Friday, September 22, 2023

TEA heads to Asia

InPark interviews Chris Conte, interim president of the new TEA Asian Division

by Martin Palicki

What is involved with the TEA Asian Initiative?

For the past three years, TEA has consistently focused on building its brand around the world. Branding is important for companies, not just products. We want people to understand what we bring to the entertainment industry through speaking on professional panels, participating in trade shows and holding mixers and special events.

During those past three years we’ve had a committee exploring the Asian landscape to see if there is a need for a TEA division in Asia. Clearly, the need is there, and the International Board voted last month to officially launch the TEA Asia Pacific Division. I am functioning as the interim president and we are setting up an interim board while we start the process of developing the Division. The board will be representative of foreign companies doing business in Asia as well as regional companies.


Will there be a home base for the Division?

We will not have a singular presence in Asia, although with all the activity happening currently in Shanghai and Singapore, there is likely to be a great deal of focus on those two markets initially. As the Asian market expands, there may be a need to grow regional groups specifically.

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What are the goals?

We are looking to develop a healthy membership community by providing great membership benefits, a series of seminars, and giving the Asian entertainment community the opportunity to meet and exchange ideas with not only the TEA community within Asia but with members from around the world.

We also want to continue to work with IAAPA in Asia. We are aligned step by step with IAAPA and coordinating efforts with them. TEA enjoys a long-term respectful relationship with IAAPA and we are making sure we are in sync and supportive of each other.

What value is TEA bringing to the industry in Asia?

Quite simply, TEA provides a connection with the rest of the themed entertainment world. That’s the number one asset and value people want. We provide the opportunity for national Asian companies to meet the rest of the entertainment world – not only the big companies but also the smaller scenic and design companies.

The secondary value we bring is the ability to provide educational outlets as well as behind-the-scenes tours, which attract and inform a large number of people.

Thanks in large part to our member companies, TEA has a significant presence in the market. We have a voice, so when we  approach companies like Wanda Corporation as the TEA, they know we are an entity that is aligned together with a common cause.

We also hope to provide real benefits to the Asian community. We can connect key leaders to Asian companies, and provide access to behind the scenes stuff. At the same time we want to see how different regions approach the design process and learn from them.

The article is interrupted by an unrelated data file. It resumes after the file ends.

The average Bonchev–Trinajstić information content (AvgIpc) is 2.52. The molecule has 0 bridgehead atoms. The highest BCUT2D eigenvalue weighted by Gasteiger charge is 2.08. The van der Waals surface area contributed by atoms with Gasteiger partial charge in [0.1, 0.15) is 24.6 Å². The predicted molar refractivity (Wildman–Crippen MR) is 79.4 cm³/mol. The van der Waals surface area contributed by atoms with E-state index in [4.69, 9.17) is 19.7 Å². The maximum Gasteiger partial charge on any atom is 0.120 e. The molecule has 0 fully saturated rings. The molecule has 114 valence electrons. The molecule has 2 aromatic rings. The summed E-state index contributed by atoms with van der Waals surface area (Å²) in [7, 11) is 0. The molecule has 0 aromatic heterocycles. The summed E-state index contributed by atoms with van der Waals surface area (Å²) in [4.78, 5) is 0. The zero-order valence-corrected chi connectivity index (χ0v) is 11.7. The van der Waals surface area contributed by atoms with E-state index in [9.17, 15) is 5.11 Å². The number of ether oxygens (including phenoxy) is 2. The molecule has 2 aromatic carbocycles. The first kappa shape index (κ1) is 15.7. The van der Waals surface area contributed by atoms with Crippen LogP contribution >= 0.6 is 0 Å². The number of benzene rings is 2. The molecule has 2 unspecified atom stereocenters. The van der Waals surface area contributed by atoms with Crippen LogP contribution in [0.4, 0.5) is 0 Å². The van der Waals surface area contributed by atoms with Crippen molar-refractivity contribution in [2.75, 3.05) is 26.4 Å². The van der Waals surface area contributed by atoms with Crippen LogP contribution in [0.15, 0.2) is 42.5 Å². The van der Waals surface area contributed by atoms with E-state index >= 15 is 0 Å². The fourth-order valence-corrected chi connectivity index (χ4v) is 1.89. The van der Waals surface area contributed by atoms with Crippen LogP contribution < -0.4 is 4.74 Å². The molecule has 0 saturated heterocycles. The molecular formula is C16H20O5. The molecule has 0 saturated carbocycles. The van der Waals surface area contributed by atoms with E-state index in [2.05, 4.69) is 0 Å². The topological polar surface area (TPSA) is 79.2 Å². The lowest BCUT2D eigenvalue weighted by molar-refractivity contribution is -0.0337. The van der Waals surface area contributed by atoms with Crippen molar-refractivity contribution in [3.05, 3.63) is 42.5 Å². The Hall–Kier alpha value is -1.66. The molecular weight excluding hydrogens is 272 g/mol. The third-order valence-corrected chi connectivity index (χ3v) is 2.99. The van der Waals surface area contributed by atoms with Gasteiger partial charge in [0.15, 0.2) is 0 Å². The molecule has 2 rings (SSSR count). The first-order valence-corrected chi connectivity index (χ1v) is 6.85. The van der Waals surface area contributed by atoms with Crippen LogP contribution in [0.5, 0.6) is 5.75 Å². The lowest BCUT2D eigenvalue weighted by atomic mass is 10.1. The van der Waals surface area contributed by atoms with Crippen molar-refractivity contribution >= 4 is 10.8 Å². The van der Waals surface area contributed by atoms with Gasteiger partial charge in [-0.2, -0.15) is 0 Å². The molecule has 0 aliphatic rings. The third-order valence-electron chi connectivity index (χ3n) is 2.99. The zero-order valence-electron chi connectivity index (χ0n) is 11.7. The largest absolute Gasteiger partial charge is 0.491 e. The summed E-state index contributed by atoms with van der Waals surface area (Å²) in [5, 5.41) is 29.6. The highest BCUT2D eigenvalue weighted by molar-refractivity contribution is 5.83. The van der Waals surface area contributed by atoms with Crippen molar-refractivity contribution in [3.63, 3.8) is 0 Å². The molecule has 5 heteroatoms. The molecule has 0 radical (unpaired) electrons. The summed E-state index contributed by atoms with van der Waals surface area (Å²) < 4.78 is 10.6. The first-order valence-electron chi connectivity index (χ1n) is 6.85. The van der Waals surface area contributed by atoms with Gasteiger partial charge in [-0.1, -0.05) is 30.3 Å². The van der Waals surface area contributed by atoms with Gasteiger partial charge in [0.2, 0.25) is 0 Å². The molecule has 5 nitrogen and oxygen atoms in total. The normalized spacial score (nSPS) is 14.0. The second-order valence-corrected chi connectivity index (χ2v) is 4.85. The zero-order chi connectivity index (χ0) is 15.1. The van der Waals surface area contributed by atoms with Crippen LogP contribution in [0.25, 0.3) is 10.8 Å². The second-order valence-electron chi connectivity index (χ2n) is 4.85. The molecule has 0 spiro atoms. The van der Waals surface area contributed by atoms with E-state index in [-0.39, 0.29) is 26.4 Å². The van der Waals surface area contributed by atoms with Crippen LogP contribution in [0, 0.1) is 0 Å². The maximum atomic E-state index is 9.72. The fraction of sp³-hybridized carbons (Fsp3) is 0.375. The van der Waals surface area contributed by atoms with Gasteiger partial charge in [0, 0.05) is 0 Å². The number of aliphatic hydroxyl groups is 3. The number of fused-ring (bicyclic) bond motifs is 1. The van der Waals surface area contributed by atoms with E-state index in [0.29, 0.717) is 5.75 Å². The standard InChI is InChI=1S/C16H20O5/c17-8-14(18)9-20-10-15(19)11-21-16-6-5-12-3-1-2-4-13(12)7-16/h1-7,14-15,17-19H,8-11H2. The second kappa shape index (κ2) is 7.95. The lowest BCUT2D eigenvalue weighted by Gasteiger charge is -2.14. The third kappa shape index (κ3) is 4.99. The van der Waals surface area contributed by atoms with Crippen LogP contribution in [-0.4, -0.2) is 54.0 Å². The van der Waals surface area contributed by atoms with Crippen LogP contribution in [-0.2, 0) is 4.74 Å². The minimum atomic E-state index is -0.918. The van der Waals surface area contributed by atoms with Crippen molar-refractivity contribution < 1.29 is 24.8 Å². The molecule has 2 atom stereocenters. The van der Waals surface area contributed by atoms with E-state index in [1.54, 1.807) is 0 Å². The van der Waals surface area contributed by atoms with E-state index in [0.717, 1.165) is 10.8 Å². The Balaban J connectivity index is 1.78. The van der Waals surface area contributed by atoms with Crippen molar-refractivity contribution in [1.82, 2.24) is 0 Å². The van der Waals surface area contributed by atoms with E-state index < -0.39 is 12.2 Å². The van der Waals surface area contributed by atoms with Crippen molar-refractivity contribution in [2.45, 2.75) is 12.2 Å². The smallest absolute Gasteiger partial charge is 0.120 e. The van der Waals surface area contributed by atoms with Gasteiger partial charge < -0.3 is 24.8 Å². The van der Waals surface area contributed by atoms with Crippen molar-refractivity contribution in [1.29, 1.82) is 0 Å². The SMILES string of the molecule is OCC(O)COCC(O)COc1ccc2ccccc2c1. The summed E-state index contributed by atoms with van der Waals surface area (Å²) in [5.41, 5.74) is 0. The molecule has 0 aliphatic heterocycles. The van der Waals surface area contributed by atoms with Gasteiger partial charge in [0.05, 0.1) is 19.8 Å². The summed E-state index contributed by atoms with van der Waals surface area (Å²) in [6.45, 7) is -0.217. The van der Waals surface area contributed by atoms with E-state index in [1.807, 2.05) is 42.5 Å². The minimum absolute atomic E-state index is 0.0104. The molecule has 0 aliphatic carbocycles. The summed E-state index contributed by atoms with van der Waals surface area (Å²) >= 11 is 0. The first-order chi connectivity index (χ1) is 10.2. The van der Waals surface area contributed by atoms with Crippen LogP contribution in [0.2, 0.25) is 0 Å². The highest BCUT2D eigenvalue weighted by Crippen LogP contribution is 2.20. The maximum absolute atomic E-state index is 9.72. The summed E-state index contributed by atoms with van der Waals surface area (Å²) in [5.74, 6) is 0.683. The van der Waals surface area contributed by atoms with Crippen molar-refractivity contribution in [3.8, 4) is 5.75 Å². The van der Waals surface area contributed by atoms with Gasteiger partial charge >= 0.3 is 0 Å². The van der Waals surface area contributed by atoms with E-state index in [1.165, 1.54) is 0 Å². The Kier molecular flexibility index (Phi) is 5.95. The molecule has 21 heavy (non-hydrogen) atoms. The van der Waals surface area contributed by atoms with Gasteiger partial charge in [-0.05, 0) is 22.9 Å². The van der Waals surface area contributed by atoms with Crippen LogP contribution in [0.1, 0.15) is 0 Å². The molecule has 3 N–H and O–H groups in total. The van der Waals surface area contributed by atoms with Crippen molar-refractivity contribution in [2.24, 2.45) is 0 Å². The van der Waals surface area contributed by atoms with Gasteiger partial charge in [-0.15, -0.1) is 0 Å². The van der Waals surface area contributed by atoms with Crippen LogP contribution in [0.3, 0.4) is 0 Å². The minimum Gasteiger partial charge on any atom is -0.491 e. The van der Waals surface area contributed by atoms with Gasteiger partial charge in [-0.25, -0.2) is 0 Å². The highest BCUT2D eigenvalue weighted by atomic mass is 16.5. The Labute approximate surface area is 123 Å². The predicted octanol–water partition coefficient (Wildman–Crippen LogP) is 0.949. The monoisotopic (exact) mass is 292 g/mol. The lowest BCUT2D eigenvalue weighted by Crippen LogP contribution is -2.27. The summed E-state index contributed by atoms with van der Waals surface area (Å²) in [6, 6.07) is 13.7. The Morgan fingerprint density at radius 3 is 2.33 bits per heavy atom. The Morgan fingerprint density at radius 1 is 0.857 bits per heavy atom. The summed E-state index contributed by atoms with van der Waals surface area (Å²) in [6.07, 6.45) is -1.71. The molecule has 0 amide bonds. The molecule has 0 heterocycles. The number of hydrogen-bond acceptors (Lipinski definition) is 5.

How can people get involved?

Just like our other divisions (Eastern US, Western US and Europe/Middle East) you can join a division and start by participating in TEA events such as mixers, backstage tours, education panel discussions and more importantly by joining a committee. Being directly involved in our events is the best way to meet the community and benefit from what TEA has to offer. As long as you are a company who is doing work in Asia, or are looking to do work in Asia, you can join the Asian division.

Has your work with Electrosonic in Asia informed what the Asian division should be at all?

Absolutely. Companies like Electrosonic, Birket, Adirondack, Super 78, BRC and others have been working in the Asian market for a long time. We care about our business in those areas and we want to make sure companies working in that part of the world can benefit and learn from our mistakes and experiences.

What challenges can TEA address?

Some of the biggest challenges TEA faces is in helping foreign companies better understand contracting and labor laws and educating companies in this division on how to do business in China or Singapore. One of our goals is to set up conduits to deliver those answers with help from other organizations. There are numerous organizations throughout Asia that specifically cater to foreign companies to help them do business in Asia. The TEA will form alliances with these organizations such as the American Chamber of Commerce in Shanghai and hopefully serve as a conduit to these organizations for the TEA.

How does this support the long-term growth plan for TEA?

TEA’s long-term plan is really to be self-sufficient and provide tangible benefits to our membership. Right now educational seminars and backstage tours and access to the industry are the main benefits we provide, but we need to expand those in order to move forward.  • • •

Chris Conte is the Vice President of the Entertainment division at Electrosonic, where he is responsible for Electrosonic’s entertainment business worldwide, including themed parks and attractions, museums, visitor centers and other leisure entertainment venues.  

Martin Palicki
Martin Palicki
Martin Palicki owns and publishes InPark Magazine. Started in 2004, InPark Magazine provides owners and operators the perspective from "in"side the "park." Martin has also written for publications like Sound & Communications, Lighting & Sound America, Attractions Management and others. Martin has been featured in Time Magazine, and Folio. Martin lives in Milwaukee, Wisconsin, USA.

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